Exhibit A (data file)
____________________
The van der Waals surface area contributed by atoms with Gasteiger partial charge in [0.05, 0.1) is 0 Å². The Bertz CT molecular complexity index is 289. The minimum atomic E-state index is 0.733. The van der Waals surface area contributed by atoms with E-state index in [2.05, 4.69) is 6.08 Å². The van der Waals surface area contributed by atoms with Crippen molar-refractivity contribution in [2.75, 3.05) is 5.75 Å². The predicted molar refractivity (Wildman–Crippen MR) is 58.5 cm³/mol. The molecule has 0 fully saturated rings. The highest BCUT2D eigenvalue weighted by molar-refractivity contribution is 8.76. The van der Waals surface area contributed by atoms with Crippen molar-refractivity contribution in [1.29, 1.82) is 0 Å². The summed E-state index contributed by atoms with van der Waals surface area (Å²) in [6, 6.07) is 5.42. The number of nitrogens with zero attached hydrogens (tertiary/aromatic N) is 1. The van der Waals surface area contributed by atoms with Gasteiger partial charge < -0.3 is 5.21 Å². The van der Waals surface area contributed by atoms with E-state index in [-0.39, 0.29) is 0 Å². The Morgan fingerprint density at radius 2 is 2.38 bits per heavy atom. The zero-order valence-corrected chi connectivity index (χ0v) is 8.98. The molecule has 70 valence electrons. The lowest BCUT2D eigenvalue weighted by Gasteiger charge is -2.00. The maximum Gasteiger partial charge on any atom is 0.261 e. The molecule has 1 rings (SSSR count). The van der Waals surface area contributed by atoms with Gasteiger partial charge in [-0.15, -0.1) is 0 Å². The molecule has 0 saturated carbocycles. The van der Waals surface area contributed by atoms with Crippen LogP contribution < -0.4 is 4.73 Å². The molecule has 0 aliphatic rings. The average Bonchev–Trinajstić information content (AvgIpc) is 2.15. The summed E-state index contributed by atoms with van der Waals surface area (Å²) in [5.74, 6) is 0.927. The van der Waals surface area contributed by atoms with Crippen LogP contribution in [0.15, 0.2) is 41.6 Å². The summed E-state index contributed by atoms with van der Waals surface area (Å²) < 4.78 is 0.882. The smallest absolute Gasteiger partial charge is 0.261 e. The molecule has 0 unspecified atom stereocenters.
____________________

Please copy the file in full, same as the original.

The van der Waals surface area contributed by atoms with Gasteiger partial charge in [0.05, 0.1) is 0 Å². The Bertz CT molecular complexity index is 289. The minimum atomic E-state index is 0.733. The van der Waals surface area contributed by atoms with E-state index in [2.05, 4.69) is 6.08 Å². The van der Waals surface area contributed by atoms with Crippen molar-refractivity contribution in [2.75, 3.05) is 5.75 Å². The predicted molar refractivity (Wildman–Crippen MR) is 58.5 cm³/mol. The molecule has 0 fully saturated rings. The highest BCUT2D eigenvalue weighted by molar-refractivity contribution is 8.76. The van der Waals surface area contributed by atoms with Crippen molar-refractivity contribution in [1.29, 1.82) is 0 Å². The summed E-state index contributed by atoms with van der Waals surface area (Å²) in [6, 6.07) is 5.42. The number of nitrogens with zero attached hydrogens (tertiary/aromatic N) is 1. The van der Waals surface area contributed by atoms with Gasteiger partial charge < -0.3 is 5.21 Å². The van der Waals surface area contributed by atoms with E-state index in [-0.39, 0.29) is 0 Å². The Morgan fingerprint density at radius 2 is 2.38 bits per heavy atom. The zero-order valence-corrected chi connectivity index (χ0v) is 8.98. The molecule has 70 valence electrons. The lowest BCUT2D eigenvalue weighted by Gasteiger charge is -2.00. The maximum Gasteiger partial charge on any atom is 0.261 e. The molecule has 1 rings (SSSR count). The van der Waals surface area contributed by atoms with Gasteiger partial charge in [-0.15, -0.1) is 0 Å². The molecule has 0 saturated carbocycles. The van der Waals surface area contributed by atoms with Crippen LogP contribution < -0.4 is 4.73 Å². The molecule has 0 aliphatic rings. The average Bonchev–Trinajstić information content (AvgIpc) is 2.15. The summed E-state index contributed by atoms with van der Waals surface area (Å²) in [5.74, 6) is 0.927. The van der Waals surface area contributed by atoms with Crippen LogP contribution in [0.15, 0.2) is 41.6 Å². The summed E-state index contributed by atoms with van der Waals surface area (Å²) < 4.78 is 0.882. The smallest absolute Gasteiger partial charge is 0.261 e. The molecule has 0 unspecified atom stereocenters.